Univeristy of Wyoming athletic director Tom Burman at the pep rally Dec. 30, 2019 in downtown Tucson. University of Wyoming Cowboys fans joined the Western Thunder Marching band and spirit squad in a pep rally against the Georgia State University Panthers fans and band. Wyoming Tribune Eagle/file

LARAMIE – It was a conversation far too similar for University of Wyoming athletics director Tom Burman’s liking.

Just five months earlier, in mid-March, Burman was forced to tell athletes their spring sports seasons were canceled. On Monday, he had to break that same news to his fall athletes, including the school’s breadwinner, football.

The Mountain West announced that its fall sports were indefinitely postponed due to the COVID-19 pandemic, with the potential to play those sports in the spring. The sports impacted are football, men’s and women’s cross-country, women’s soccer and women’s volleyball.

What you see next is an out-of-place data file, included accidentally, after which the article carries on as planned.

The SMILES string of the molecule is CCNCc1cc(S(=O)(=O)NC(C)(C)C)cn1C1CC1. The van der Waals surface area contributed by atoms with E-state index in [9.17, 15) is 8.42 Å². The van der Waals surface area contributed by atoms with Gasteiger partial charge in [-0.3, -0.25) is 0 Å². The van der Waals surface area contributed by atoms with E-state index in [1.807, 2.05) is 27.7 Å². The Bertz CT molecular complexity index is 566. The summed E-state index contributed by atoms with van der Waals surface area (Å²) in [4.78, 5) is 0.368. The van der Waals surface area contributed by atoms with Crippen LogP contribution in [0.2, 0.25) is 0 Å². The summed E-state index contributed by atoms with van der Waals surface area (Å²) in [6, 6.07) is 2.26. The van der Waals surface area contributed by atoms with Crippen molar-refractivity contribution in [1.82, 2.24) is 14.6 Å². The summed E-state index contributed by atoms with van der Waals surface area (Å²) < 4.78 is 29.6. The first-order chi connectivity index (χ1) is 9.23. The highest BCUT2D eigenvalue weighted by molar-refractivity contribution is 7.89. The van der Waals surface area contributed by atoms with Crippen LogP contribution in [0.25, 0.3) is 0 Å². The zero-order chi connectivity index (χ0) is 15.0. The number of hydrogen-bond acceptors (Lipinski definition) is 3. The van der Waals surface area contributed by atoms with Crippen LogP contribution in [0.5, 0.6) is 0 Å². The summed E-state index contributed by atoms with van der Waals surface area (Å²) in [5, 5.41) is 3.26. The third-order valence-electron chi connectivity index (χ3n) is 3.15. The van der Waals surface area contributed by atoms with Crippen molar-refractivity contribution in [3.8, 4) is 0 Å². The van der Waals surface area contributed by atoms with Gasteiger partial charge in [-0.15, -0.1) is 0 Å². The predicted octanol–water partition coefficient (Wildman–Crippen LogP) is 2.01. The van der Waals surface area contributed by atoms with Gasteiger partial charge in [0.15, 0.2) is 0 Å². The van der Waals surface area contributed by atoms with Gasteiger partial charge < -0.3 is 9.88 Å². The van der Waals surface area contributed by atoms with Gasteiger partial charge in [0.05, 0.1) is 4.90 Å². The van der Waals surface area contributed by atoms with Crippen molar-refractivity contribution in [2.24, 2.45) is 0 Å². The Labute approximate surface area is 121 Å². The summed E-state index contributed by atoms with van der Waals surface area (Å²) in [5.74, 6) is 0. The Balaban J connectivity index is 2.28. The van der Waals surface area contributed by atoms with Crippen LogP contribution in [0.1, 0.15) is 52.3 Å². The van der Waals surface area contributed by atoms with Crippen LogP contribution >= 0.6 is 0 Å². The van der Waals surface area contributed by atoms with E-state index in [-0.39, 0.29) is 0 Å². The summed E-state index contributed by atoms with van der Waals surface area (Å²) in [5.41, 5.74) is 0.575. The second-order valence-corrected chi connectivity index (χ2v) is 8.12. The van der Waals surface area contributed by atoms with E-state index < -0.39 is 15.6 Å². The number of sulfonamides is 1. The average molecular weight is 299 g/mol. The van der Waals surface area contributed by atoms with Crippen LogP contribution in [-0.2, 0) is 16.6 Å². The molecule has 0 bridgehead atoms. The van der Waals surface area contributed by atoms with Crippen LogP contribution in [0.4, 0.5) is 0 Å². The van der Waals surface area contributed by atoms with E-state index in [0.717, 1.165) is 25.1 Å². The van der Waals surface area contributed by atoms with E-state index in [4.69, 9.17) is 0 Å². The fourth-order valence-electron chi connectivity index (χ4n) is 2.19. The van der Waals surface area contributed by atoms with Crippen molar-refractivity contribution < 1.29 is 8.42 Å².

The Mountain West was the second conference to call off fall sports, following the Mid-American Conference last Saturday. The Pac-12 and Big Ten have since followed suit.

No balmy Saturdays at War Memorial Stadium? It’s a thought no one imagined after the Cowboys (8-5 in 2019) throttled Georgia State 38-17 in the Arizona Bowl on New Year’s Eve. UW looked poised for a breakthrough 2020 season, a campaign that had visions of an MW title.

But all the hard work put in by student-athletes to stay out of harm’s way, and its subsequent successes (no positive COVID-19 tests in the athletic department) ultimately didn’t mean much.

“Some anger, some tears. Everybody deals with these things differently,” Burman told WyoSports on Wednesday. “These are very bright young people. They knew the season was no guarantee.”